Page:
Perils of being on the wrong side of asymmetric two-sided market

Plug for my book: To Group Coupon Or Not: Small Business Guide to Groupon, LivingSocial and Others is now available.

eBay, Craigslist, dating sites and GroupOn have one thing in common – these are two-sided markets that need two sides (producer-consumer, men-women, stores-deal seekers) to be present to succeed.  Buyers flock to such a market like eBay if they believe there is a wider selection of sellers and vice versa. Two sided markets succeed when there is net new value creation that all three (the two sides and the market maker) get to share in it.

When two-sided markets simply redistribute value from one side to other while taking its share we have asymmetry. If you get caught on  the wrong side of asymmetry, any advantage you get from participating in the two-sided market is wiped out.

Deal seekers score! Does your business too?

In case of group buying sites it is easy to build the buyer side. These people add no net value but they reap large consumer surpluses.

With a large population of deal seeking customers enabled by social media (like facebook connect) the demand side is almost  unlimited. As it has been pointed out by many during the Google-GroupOn acqusition days, the stickiness from social media connections create loyalty to these sites even though the business model can be easily copied.

The question is what do the sellers who give away 50% discounts get in return. Claims made by people like Sam Decker and Seth Godin state,

“Once the first timer experiences your astonishing product and service, they become your lifetime customer”

There is a difference between stating this as one of the possibilities with a level of uncertainty vs. this is the only expected outcome. These are no different than the claims of an adorable cartoon giraffe that, “Madagascar is indeed San Diego because it has white sandy beaches“.

Small businesses must call these rosy projections into question since they are the only ones who is adding value but not getting their fair share. They need to ask,

  1. What job is the deal seeking customer hiring the group buying site for? For discovery, thrill of getting discount or for maximizing their consumer surplus? Which one of these gives you long term advantage?
  2. If you were able to lure away someone else’s lifetime customer (who is also likely to have astonishing product and service) with your 50% coupon, what makes you think they will become your lifelong customer?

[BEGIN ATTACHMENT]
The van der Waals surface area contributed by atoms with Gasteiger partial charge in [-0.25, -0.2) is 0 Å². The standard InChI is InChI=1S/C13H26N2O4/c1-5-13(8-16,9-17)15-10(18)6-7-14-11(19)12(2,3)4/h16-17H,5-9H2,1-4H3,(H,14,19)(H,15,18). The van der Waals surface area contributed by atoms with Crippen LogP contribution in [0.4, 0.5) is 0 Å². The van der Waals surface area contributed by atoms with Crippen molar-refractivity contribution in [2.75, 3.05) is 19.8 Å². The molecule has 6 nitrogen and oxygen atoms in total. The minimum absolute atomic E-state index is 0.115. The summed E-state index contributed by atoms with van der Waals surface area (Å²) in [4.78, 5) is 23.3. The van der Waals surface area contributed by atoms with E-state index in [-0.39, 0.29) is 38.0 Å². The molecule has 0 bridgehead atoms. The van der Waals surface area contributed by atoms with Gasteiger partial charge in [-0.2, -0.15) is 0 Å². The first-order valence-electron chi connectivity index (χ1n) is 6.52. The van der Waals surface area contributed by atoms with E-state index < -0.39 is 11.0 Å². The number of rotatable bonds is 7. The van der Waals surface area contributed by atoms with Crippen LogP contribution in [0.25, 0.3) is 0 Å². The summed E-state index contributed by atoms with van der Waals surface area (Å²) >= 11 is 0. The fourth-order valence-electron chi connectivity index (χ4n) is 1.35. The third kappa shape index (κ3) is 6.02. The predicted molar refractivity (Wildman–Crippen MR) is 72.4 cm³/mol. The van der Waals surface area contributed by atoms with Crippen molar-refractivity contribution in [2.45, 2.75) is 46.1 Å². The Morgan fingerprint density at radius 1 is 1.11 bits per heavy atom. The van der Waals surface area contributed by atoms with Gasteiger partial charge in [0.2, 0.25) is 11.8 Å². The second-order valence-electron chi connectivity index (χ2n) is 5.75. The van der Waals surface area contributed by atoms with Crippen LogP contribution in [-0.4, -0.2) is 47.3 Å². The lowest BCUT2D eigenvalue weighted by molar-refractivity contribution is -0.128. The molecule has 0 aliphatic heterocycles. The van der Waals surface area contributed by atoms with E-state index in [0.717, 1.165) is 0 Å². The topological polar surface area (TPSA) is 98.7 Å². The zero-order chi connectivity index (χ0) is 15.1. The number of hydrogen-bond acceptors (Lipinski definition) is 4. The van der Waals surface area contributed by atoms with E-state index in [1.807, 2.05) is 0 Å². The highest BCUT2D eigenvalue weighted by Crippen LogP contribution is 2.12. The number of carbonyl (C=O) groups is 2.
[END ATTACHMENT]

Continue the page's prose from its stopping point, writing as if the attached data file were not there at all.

3. What do you get in return to track the lifetime value of these customers?
  4. Where is data behind the claims of these gurus? Data from Utpal Dholakia point to very minimal if any repeat business or customer margin.
  5. What is the impact on reference price and value perception due to 50% off? My experiments show customers are likely to assign lesser value a product they bought at a discount than to a comparable product bought at full price.

To repurpose Omar Khayyam, “The deal seeker, having scored the deal moves on to the next deal. (Likely) no amount of astonishing product or service will bring them back to pay the full price”.

If you want to add a new channel to minimize deadweight loss, by all means do it. But do the math behind it and not base it on hope

  • Do you  have a product with high contribution margin (price less marginal cost)?
  • Do you have excess capacity (with sunk costs and no other way to monetize it)?
  • Is there a segment of customers with low willingness to pay but reducing the price to include them will deliver less profit than your current profit (even though it is still profitable)?
  • Is there a segment of customers with low willingness to pay that you cannot reach through any other way?
  • Can you serve these low willingness to pay customers through these group buying site without the full price customers knowing about it (third degree price discrimination)?

If  the answer to any of these questions is NO, you have hard math ahead of you (Spreadsheet).